A veterinary specialist is a veterinarian who has completed additional training in a specific area of veterinary medicine and has passed an examination that evaluates their knowledge and skills in that specialty area. Currently, there are 22 AVMA-recognized veterinary specialty organizations comprising 41 distinct specialties. These organizations are referred to as “colleges”.
A specialist’s expertise complements that of a general practice veterinarian. You may be referred to a veterinary specialist if diagnosing or treating your pet’s health problem requires specialized equipment and/or expertise that a general veterinarian does not have.
Here’s a list of veterinary specialties recognized by the American Board of Veterinary Specialties, with very simple descriptions of what these specialists do. For more information about the specialties, click the link to go to the website of the specialty college responsible for certifying veterinarians in that specialty.
Anesthesia: veterinarians who focus on making sure animals feel less or no pain associated with veterinary procedures
Animal Welfare: veterinarians with specialized training and experience in animal welfare
Behavior: veterinarians with additional training in animal behavior
Dentistry: veterinarians who perform procedures on animals’ teeth
Dermatology: veterinarians who study diseases and conditions of the skin
Emergency and Critical Care: the “ER docs” and intensive care specialists
Internal Medicine, which includes specialties in
- Cardiology: the study of diseases and conditions of the heart and circulatory system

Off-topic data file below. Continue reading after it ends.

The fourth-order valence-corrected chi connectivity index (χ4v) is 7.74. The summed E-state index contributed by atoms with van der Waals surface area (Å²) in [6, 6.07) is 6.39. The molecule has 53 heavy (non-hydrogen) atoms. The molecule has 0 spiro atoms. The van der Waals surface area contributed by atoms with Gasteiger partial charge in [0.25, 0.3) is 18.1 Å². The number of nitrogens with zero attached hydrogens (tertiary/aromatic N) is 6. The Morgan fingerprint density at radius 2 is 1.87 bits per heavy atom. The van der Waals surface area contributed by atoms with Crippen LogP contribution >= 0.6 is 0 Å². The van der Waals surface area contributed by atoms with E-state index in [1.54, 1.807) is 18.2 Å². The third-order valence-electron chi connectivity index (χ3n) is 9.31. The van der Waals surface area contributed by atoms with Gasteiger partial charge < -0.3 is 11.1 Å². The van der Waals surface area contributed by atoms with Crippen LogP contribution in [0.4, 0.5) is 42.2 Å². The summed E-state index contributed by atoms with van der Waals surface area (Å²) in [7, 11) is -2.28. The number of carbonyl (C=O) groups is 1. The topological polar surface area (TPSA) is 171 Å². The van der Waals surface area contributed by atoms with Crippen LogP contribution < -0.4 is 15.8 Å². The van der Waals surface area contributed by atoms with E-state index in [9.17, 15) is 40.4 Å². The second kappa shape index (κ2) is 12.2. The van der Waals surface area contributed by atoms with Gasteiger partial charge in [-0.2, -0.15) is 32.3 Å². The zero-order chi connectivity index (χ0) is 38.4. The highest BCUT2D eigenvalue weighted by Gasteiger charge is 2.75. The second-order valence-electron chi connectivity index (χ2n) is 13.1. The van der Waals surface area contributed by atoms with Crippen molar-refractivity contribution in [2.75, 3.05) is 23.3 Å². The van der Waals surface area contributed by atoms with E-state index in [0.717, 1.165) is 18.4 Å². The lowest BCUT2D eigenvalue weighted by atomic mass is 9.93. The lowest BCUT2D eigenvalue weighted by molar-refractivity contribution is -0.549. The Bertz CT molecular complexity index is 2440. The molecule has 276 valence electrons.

- Neurology: the study of diseases of the brain, spinal cord and other parts of the nervous system
- Oncology: the study of tumors and cancer
Laboratory Animal Medicine: veterinarians working in research or in practice, making sure that laboratory animal species (rabbits, rats, mice, etc.) receive proper care.
Microbiology: veterinarians who study viruses, bacteria, fungi, etc.
Nutrition: veterinarians working to make sure that animals’ diets meet their body’s needs for nutrients
Ophthalmology: veterinarians studying diseases and conditions of the eye
Pathology: veterinarians studying disease in animals
Pharmacology: veterinarians studying how medications/drugs affect animals
Poultry Veterinarians: veterinarians who work with chickens, turkeys and/or ducks, usually in food production settings
Preventive Medicine: veterinarians who study how diseases are spread and how they can be prevented
Radiology: veterinarians who focus on the study of x-ray, ultrasound, computed tomography (often called CAT scans), magnetic resonance imaging (MRI), and other imaging procedures that allow us to see “inside” an animal’s body
Sports Medicine and Rehabilitation: veterinarians who focus on returning animals to normal function after injury, lameness, illness or surgery
Surgery: veterinarians who specialize in performing surgery, which can also be split into 2 subcategories:
- Orthopedics: these surgeons focus on bones, joints, ligaments, tendons, etc. of the body’s skeletal system
- Soft Tissue surgery: these surgeons focus more on the internal organs and non-bone tissues of the body
Theriogenology: veterinarians who specialize in animal reproduction
Toxicology: veterinarians who study the effects of poisons and other toxic products on the body (and how to treat animals affected by these toxins)
Veterinary Practitioners: veterinarians in clinical practice who have additional training and expertise in certain animal species
- Avian Practice(birds)
- Equine Practice(horses)
- Beef Cattle Practice(cattle raised for meat)
- Feline Practice(cats)
- Canine/Feline Practice(dogs and cats)
- Exotic Companion Mammal Practice(ferrets, rabbits, mice, rats and other small mammals often kept as pets)
- Food Animal Practice(cattle and pigs)
- Dairy Practice(cows that produce milk)
- Reptile and Amphibian Practice(snakes, lizards, salamanders, turtles, etc.)
- Swine Health Management(pigs)
Zoo Medicine: veterinarians who work with zoo animal species